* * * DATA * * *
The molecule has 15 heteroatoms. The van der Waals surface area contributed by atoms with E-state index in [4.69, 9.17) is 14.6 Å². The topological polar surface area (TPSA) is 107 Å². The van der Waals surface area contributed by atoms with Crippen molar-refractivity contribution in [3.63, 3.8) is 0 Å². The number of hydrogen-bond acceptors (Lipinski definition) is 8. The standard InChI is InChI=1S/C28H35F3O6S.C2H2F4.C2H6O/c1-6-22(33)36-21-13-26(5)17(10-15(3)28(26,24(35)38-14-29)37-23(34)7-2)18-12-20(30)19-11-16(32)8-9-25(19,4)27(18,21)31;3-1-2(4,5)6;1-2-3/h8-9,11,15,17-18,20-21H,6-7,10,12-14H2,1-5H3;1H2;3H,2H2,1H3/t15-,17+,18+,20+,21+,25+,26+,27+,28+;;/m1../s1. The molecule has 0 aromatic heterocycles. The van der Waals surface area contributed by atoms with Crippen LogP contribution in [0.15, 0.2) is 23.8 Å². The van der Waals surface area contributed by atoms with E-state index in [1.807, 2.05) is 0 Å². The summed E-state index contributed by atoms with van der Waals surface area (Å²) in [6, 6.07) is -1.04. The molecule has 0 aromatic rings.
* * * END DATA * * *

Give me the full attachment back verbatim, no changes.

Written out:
The molecule has 15 heteroatoms. The van der Waals surface area contributed by atoms with E-state index in [4.69, 9.17) is 14.6 Å². The topological polar surface area (TPSA) is 107 Å². The van der Waals surface area contributed by atoms with Crippen molar-refractivity contribution in [3.63, 3.8) is 0 Å². The number of hydrogen-bond acceptors (Lipinski definition) is 8. The standard InChI is InChI=1S/C28H35F3O6S.C2H2F4.C2H6O/c1-6-22(33)36-21-13-26(5)17(10-15(3)28(26,24(35)38-14-29)37-23(34)7-2)18-12-20(30)19-11-16(32)8-9-25(19,4)27(18,21)31;3-1-2(4,5)6;1-2-3/h8-9,11,15,17-18,20-21H,6-7,10,12-14H2,1-5H3;1H2;3H,2H2,1H3/t15-,17+,18+,20+,21+,25+,26+,27+,28+;;/m1../s1. The molecule has 0 aromatic heterocycles. The van der Waals surface area contributed by atoms with Crippen LogP contribution in [0.15, 0.2) is 23.8 Å². The van der Waals surface area contributed by atoms with E-state index in [1.807, 2.05) is 0 Å². The summed E-state index contributed by atoms with van der Waals surface area (Å²) in [6, 6.07) is -1.04. The molecule has 0 aromatic rings.